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Divide and Conquer

 



divide the problem into a number of subproblems conquer the subproblems (solve them) combine the subproblem solutions to get the solution to the original problem

Note: often the ³conquer´ step is done recursively
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Divide and Conquer 
A common approach to solving a problem is to

partition the problem into smaller parts, find solutions for the parts, and then combine the solutions for the parts into a solution for the whole.  This approach, especially when used recursively, often yields efficient solutions to problems in which the sub-problems are smaller versions of the original problem. We illustrate the technique with some examples followed by an analysis of the resulting recurrence equations.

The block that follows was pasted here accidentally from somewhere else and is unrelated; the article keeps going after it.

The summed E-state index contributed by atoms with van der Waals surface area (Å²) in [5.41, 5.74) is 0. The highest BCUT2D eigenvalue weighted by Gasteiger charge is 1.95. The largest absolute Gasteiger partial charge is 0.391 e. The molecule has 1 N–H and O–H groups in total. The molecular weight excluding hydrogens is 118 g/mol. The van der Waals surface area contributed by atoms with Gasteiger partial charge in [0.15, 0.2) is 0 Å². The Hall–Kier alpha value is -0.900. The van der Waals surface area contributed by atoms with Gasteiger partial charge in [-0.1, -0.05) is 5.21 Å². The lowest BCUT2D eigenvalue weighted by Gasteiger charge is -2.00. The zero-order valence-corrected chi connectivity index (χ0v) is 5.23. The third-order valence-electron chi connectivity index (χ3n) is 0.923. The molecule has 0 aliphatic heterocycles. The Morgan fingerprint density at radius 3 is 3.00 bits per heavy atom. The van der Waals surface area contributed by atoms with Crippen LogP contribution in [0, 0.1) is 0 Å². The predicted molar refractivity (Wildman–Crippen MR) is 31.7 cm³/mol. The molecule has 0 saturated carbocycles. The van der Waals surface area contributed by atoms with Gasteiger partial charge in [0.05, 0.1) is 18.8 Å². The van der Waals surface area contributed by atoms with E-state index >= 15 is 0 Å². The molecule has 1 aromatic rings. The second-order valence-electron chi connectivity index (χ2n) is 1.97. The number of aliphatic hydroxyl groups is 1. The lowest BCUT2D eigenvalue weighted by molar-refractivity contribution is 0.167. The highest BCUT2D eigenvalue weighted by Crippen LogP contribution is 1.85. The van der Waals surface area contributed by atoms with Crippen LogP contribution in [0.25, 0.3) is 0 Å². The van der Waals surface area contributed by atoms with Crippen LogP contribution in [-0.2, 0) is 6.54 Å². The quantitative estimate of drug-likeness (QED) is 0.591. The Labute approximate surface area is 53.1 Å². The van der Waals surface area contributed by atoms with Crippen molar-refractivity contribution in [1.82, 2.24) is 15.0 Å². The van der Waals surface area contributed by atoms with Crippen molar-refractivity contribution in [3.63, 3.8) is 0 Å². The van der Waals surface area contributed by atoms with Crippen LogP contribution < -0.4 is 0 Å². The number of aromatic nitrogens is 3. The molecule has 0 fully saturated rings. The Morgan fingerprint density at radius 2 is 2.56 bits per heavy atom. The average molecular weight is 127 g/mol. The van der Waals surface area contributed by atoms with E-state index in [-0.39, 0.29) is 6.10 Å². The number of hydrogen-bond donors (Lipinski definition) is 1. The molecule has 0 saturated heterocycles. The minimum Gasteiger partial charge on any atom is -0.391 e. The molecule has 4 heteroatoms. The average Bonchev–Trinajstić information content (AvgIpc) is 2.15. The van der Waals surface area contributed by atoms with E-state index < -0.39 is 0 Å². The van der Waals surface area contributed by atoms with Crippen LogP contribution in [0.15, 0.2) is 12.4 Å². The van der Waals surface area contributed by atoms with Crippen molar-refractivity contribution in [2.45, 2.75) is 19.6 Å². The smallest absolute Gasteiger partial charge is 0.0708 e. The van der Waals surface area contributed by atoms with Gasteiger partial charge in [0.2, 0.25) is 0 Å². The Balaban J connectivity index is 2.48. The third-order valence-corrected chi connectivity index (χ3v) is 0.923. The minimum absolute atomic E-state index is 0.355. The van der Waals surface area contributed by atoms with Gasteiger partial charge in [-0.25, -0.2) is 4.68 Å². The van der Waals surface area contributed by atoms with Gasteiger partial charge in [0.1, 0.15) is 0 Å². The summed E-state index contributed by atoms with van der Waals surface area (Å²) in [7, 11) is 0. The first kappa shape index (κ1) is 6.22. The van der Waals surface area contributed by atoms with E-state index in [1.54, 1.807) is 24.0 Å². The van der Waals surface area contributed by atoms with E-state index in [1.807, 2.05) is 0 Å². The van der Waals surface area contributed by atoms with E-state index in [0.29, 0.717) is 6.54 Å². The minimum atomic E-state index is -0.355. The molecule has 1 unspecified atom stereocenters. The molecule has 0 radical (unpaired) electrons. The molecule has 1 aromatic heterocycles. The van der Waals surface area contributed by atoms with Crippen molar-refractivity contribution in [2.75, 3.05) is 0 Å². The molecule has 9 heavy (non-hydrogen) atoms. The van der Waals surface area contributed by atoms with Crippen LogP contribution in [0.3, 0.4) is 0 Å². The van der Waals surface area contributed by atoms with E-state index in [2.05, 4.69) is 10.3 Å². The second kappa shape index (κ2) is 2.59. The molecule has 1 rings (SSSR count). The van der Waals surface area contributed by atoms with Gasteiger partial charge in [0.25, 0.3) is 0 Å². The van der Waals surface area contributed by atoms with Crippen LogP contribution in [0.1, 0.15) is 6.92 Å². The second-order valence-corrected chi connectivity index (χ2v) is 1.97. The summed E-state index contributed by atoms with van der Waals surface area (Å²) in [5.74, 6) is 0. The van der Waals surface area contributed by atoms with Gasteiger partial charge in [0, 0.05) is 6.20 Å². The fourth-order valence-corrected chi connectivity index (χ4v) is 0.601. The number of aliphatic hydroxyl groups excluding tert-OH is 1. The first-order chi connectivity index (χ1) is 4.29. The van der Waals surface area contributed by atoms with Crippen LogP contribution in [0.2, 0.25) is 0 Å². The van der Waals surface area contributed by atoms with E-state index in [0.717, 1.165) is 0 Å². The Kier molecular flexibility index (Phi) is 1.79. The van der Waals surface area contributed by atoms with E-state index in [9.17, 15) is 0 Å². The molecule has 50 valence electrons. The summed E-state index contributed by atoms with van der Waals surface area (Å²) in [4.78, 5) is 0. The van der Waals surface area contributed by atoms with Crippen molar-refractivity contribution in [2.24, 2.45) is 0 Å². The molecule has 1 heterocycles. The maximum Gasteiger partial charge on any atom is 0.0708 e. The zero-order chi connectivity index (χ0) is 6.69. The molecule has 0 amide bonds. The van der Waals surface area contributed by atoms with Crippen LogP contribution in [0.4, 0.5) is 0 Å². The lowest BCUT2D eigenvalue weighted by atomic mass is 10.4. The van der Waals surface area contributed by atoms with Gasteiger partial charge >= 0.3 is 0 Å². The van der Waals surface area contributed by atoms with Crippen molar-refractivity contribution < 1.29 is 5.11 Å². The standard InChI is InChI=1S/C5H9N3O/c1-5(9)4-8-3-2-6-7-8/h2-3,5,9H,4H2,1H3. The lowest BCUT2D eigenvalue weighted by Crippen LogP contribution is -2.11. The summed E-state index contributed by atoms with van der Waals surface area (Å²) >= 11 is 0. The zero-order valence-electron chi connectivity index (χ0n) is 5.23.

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Recursive algorithm 

to solve a given problem, they call themselves recursively one or more times to deal with closely related subproblems.  

usually the subproblems are smaller in size than the `parent' problem divide-and-conquer algorithms are often recursive
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nurul.com 4 .Algorithm for General Divide and Conquer Sorting Algorithm for General Divide and Conquer Sorting Begin Algorithm Start Sort(L) If L has length greater than 1 then Begin Partition the list into two lists. high and low Start Sort(high) Start Sort(low) Combine high and low End End Algorithm 9/6/2010 2:54:52 AM http://www.

nurul. its running time can often be described by a recurrence equation which describes the overall running time on a problem of size n in terms of the running time on smaller inputs.Analyzing Divide-and-Conquer Algorithms   When an algorithm contains a recursive call to itself. For divide-and-conquer algorithms.com 5 9/6/2010 2:54:52 AM . we get recurrences that look like: T(n) = _ 5(1) if n < c aT(n/b) +D(n) +C(n) otherwise http://www.